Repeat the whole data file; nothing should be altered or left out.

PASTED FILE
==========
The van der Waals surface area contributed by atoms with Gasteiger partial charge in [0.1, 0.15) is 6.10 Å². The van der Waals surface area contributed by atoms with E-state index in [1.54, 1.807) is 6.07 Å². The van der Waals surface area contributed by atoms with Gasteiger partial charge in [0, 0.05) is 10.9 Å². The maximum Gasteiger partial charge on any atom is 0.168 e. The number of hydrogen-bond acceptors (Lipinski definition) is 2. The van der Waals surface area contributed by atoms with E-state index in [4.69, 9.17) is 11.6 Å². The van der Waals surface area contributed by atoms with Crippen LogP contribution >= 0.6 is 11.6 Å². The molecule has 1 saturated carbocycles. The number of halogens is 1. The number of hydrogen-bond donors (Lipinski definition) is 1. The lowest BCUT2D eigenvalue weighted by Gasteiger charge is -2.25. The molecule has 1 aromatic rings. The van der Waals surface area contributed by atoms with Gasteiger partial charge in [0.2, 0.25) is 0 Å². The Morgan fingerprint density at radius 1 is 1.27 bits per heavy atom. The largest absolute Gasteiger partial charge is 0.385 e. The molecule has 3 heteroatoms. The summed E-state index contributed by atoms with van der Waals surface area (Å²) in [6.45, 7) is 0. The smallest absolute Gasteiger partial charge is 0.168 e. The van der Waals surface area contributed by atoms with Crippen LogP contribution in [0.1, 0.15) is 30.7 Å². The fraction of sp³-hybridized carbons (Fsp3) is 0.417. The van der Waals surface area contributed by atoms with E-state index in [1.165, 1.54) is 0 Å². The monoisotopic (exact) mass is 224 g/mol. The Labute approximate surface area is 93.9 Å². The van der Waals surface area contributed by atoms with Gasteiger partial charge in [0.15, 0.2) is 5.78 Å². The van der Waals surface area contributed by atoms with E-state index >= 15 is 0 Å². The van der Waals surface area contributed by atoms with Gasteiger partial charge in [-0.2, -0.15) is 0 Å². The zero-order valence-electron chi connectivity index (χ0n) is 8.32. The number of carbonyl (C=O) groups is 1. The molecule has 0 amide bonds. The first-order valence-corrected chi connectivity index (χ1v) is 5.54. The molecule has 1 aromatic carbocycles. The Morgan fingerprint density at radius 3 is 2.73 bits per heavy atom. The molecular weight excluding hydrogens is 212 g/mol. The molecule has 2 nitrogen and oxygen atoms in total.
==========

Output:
The van der Waals surface area contributed by atoms with Gasteiger partial charge in [0.1, 0.15) is 6.10 Å². The van der Waals surface area contributed by atoms with E-state index in [1.54, 1.807) is 6.07 Å². The van der Waals surface area contributed by atoms with Gasteiger partial charge in [0, 0.05) is 10.9 Å². The maximum Gasteiger partial charge on any atom is 0.168 e. The number of hydrogen-bond acceptors (Lipinski definition) is 2. The van der Waals surface area contributed by atoms with E-state index in [4.69, 9.17) is 11.6 Å². The van der Waals surface area contributed by atoms with Crippen LogP contribution >= 0.6 is 11.6 Å². The molecule has 1 saturated carbocycles. The number of halogens is 1. The number of hydrogen-bond donors (Lipinski definition) is 1. The lowest BCUT2D eigenvalue weighted by Gasteiger charge is -2.25. The molecule has 1 aromatic rings. The van der Waals surface area contributed by atoms with Gasteiger partial charge in [0.2, 0.25) is 0 Å². The Morgan fingerprint density at radius 1 is 1.27 bits per heavy atom. The largest absolute Gasteiger partial charge is 0.385 e. The molecule has 3 heteroatoms. The summed E-state index contributed by atoms with van der Waals surface area (Å²) in [6.45, 7) is 0. The smallest absolute Gasteiger partial charge is 0.168 e. The van der Waals surface area contributed by atoms with Crippen LogP contribution in [0.1, 0.15) is 30.7 Å². The fraction of sp³-hybridized carbons (Fsp3) is 0.417. The van der Waals surface area contributed by atoms with E-state index in [1.165, 1.54) is 0 Å². The monoisotopic (exact) mass is 224 g/mol. The Labute approximate surface area is 93.9 Å². The van der Waals surface area contributed by atoms with Gasteiger partial charge in [0.15, 0.2) is 5.78 Å². The van der Waals surface area contributed by atoms with E-state index >= 15 is 0 Å². The van der Waals surface area contributed by atoms with Gasteiger partial charge in [-0.2, -0.15) is 0 Å². The zero-order valence-electron chi connectivity index (χ0n) is 8.32. The number of carbonyl (C=O) groups is 1. The molecule has 0 amide bonds. The first-order valence-corrected chi connectivity index (χ1v) is 5.54. The molecule has 1 aromatic carbocycles. The Morgan fingerprint density at radius 3 is 2.73 bits per heavy atom. The molecular weight excluding hydrogens is 212 g/mol. The molecule has 2 nitrogen and oxygen atoms in total.